Summertime means loads of fresh, delicious tomatoes, and here in southern
But before we get to the recipe, let’s get something straight: it’s pronounced “brew-SKET-tah” not “brew-SHET-tah,” no matter what your waitress at the Olive Garden tries to tell you.
Bruschetta dates back to 15th century central
They poured their freshly made olive oil over the toasted bread, sometimes rubbing in some garlic first–and we still make bruschetta essentially the same way.
Indeed, “bruschetta” actually refers to the bread, olive oil, and garlic combination–the tomato topping came later, but it’s how most of us know this toasted bread combo today.
Bruschetta with Tomatoes
(Bruschetta al Pomodoro)
(makes 6 pieces)
6 thick slices Italian or French style bread (stale if possible)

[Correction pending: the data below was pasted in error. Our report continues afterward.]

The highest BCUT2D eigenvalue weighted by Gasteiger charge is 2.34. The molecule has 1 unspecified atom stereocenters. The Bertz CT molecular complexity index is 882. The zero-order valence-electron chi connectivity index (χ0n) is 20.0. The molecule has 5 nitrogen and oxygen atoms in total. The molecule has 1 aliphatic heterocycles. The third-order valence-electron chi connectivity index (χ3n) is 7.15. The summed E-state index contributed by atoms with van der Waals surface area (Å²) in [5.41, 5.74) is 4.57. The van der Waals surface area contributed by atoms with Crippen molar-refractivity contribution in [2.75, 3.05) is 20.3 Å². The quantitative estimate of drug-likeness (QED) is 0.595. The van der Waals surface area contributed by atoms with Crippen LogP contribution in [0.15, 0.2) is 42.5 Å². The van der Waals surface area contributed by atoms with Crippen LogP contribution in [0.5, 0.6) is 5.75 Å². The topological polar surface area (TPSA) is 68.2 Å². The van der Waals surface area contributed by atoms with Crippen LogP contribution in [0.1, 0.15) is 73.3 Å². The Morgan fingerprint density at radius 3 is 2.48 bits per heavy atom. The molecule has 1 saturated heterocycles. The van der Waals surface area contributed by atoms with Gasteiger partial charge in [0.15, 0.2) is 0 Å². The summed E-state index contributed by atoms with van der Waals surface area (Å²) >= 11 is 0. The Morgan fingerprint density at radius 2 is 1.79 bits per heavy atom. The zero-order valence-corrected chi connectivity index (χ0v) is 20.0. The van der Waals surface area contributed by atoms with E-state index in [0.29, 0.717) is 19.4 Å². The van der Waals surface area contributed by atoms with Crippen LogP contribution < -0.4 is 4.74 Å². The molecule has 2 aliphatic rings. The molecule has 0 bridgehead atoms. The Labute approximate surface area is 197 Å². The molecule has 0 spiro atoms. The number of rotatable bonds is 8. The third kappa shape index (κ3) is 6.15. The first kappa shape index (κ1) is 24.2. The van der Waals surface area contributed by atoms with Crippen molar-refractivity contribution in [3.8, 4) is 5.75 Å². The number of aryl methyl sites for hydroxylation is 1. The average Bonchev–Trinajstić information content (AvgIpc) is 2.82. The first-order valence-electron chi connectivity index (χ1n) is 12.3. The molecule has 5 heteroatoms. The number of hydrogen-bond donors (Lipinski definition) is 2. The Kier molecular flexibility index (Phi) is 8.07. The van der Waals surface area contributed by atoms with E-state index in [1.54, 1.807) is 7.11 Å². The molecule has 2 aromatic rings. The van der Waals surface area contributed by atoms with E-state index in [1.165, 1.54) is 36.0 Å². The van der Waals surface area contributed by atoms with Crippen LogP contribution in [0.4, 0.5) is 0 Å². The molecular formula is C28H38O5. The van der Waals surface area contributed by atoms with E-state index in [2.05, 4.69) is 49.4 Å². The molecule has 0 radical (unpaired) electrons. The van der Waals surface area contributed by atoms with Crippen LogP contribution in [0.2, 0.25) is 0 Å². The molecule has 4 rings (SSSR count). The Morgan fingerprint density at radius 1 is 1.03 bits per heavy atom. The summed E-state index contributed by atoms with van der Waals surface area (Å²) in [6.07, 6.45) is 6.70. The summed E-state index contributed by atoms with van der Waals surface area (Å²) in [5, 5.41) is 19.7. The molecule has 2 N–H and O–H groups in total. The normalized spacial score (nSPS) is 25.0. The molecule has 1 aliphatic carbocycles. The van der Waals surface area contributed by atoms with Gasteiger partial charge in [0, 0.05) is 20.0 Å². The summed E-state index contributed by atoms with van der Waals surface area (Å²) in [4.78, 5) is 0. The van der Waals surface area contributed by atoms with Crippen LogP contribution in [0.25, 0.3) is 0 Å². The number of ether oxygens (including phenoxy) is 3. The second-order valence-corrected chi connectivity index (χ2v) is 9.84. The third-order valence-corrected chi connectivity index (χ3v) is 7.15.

1/4 cup best olive oil you can find
2 large, ripe tomatoes (or more if smaller), diced
2 cloves garlic, peeled and cut in half
4 large basil leaves, chopped
sprinkling of oregano and salt
Prepare the tomato mixture first to give the flavors time to blend.
A note on preparing the tomatoes, especially if they are rather juicy, you might want to give them a squeeze before dicing to get rid of excess juice; otherwise the mixture gets a little runny and messy once you try to put it on the bread.
Some also recommend cleaning out all the seeds, And if you don’t like skins, parboil the tomatoes for a minute in boiling water just removed from the burner and then peel with a sharp knife.
In a small bowl, combine tomatoes, olive oil, basil, oregano, and salt to taste. You can use either oregano or basil as well–both are not necessary. Grill or toast bread.
When the bread is toasted and still hot, rub well with the “raw” side of the garlic cloves.
Spoon the tomato mixture on top, and serve hot.
And as we say here in